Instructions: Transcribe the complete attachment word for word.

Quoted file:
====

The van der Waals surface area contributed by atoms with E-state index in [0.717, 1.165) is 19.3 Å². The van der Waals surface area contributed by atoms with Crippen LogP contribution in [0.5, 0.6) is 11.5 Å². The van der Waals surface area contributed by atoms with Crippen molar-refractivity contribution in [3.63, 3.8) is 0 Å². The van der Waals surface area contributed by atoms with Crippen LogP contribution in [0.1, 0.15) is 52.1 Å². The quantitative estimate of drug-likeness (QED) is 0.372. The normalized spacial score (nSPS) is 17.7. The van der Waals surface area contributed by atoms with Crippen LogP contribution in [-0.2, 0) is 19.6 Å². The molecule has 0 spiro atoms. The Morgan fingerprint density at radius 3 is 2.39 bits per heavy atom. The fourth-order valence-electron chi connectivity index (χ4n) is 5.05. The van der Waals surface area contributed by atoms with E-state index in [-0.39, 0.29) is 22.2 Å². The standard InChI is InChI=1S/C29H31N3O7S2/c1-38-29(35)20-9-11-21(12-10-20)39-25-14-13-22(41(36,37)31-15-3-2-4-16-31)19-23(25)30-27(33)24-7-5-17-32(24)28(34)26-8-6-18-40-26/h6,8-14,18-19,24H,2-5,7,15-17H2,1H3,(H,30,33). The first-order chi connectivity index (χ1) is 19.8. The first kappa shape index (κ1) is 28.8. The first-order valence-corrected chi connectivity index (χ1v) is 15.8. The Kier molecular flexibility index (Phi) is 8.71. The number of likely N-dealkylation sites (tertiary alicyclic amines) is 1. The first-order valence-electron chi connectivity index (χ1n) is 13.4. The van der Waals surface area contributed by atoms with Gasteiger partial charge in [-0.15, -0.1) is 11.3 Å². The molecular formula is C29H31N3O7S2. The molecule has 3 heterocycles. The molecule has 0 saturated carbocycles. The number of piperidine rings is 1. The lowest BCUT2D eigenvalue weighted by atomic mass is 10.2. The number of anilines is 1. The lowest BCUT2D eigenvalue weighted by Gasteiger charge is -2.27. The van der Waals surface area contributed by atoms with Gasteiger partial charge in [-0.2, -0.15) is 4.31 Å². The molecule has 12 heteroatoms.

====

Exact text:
The van der Waals surface area contributed by atoms with E-state index in [0.717, 1.165) is 19.3 Å². The van der Waals surface area contributed by atoms with Crippen LogP contribution in [0.5, 0.6) is 11.5 Å². The van der Waals surface area contributed by atoms with Crippen molar-refractivity contribution in [3.63, 3.8) is 0 Å². The van der Waals surface area contributed by atoms with Crippen LogP contribution in [0.1, 0.15) is 52.1 Å². The quantitative estimate of drug-likeness (QED) is 0.372. The normalized spacial score (nSPS) is 17.7. The van der Waals surface area contributed by atoms with Crippen LogP contribution in [-0.2, 0) is 19.6 Å². The molecule has 0 spiro atoms. The Morgan fingerprint density at radius 3 is 2.39 bits per heavy atom. The fourth-order valence-electron chi connectivity index (χ4n) is 5.05. The van der Waals surface area contributed by atoms with E-state index in [-0.39, 0.29) is 22.2 Å². The standard InChI is InChI=1S/C29H31N3O7S2/c1-38-29(35)20-9-11-21(12-10-20)39-25-14-13-22(41(36,37)31-15-3-2-4-16-31)19-23(25)30-27(33)24-7-5-17-32(24)28(34)26-8-6-18-40-26/h6,8-14,18-19,24H,2-5,7,15-17H2,1H3,(H,30,33). The first-order chi connectivity index (χ1) is 19.8. The first kappa shape index (κ1) is 28.8. The first-order valence-corrected chi connectivity index (χ1v) is 15.8. The Kier molecular flexibility index (Phi) is 8.71. The number of likely N-dealkylation sites (tertiary alicyclic amines) is 1. The first-order valence-electron chi connectivity index (χ1n) is 13.4. The van der Waals surface area contributed by atoms with Gasteiger partial charge in [-0.15, -0.1) is 11.3 Å². The molecular formula is C29H31N3O7S2. The molecule has 3 heterocycles. The molecule has 0 saturated carbocycles. The number of piperidine rings is 1. The lowest BCUT2D eigenvalue weighted by atomic mass is 10.2. The number of anilines is 1. The lowest BCUT2D eigenvalue weighted by Gasteiger charge is -2.27. The van der Waals surface area contributed by atoms with Gasteiger partial charge in [-0.2, -0.15) is 4.31 Å². The molecule has 12 heteroatoms.